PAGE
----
Leon Ndugu Chanclerwas a world-renowned American pop, funk and jazz drummer. He further developed his skills and shared his talent as a studio musician, composer, producer and university professor.
Born in Shreveport, Louisiana, on July 1, 1952, Leon Ndugu Chancler was the last child of seven children from the union of Rosie Lee and Henry Nathaniel Chancler. In 1960 the family relocated to Los Angeles, California. Chancler began playing drums when he was thirteen years old. He would publicly reminisce about being asked to leave a classroom for continuously tapping on the desk, only to be later heard tapping on the poles in the hallway. His love for the drums took over while attending Gompers Junior High School and it became his lifelong ambition. He graduated from Locke High School having been heavily involved in playing there with Willie Bobo and the Harold Johnson Sextet. He graduated from California State University, Dominguez Hills with a degree in music education. By then he had already performed with the Gerald Wilson Big Band, Herbie Hancock, and recorded with Miles Davis, Freddie Hubbard, and Bobby Hutcherson.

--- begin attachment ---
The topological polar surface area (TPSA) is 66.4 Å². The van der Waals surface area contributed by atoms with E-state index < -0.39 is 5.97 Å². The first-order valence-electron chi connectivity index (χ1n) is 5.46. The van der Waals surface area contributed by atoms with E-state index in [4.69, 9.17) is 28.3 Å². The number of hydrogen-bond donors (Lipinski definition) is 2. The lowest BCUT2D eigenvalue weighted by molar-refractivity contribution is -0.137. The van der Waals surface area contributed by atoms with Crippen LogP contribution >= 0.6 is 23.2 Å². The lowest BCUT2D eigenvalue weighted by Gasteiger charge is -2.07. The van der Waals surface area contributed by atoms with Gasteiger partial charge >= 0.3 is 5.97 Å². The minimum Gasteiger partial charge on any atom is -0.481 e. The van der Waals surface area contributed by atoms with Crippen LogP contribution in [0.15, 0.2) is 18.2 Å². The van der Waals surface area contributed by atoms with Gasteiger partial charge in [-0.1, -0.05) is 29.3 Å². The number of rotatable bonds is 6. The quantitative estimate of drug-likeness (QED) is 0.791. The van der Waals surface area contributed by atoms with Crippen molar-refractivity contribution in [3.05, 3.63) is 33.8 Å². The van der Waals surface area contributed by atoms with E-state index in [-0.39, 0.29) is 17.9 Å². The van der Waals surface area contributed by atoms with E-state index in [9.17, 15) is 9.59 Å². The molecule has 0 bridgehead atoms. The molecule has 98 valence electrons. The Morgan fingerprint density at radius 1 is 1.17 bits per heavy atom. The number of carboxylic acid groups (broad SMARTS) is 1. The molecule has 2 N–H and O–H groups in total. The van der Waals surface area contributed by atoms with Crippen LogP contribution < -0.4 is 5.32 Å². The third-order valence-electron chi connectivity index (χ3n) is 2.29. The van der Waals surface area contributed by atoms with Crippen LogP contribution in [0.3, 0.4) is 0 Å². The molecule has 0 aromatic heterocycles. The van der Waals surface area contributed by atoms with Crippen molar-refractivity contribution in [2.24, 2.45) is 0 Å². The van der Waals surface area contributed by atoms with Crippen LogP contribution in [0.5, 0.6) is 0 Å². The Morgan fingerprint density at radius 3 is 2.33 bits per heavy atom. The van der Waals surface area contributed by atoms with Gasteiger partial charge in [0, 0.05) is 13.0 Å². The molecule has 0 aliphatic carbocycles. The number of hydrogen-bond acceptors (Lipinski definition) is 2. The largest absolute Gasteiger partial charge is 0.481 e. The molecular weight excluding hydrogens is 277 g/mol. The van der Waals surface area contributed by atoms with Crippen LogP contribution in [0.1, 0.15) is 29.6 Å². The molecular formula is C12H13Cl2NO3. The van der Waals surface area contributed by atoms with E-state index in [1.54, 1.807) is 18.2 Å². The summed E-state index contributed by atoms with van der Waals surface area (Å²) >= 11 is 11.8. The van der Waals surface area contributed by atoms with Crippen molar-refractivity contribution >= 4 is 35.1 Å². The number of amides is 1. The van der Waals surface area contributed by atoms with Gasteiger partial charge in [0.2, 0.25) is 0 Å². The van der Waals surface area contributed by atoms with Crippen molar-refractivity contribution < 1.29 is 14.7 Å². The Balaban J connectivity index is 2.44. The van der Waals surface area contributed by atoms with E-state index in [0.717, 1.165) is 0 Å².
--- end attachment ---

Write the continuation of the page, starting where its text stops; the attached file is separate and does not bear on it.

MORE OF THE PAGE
He recorded as a sideman in jazz, blues, and pop music, including the iconic and instantly recognizable drums on Billie Jean by Michael Jackson.] In 1982, he received a Grammy nomination for Best Rhythm & Blues song, for co-writing Let It Whip made famous by the Dazz Band. He worked with George Benson, Stanley Clarke, The Crusaders, George Duke, Herbie Hancock, John Lee Hooker, Hubert Laws, Thelonious Monk, Jean-Luc Ponty, Lionel Richie, Kenny Rogers, Patrice Rushen, Santana, Frank Sinatra, Donna Summer, The Temptations, Tina Turner, and Weather Report.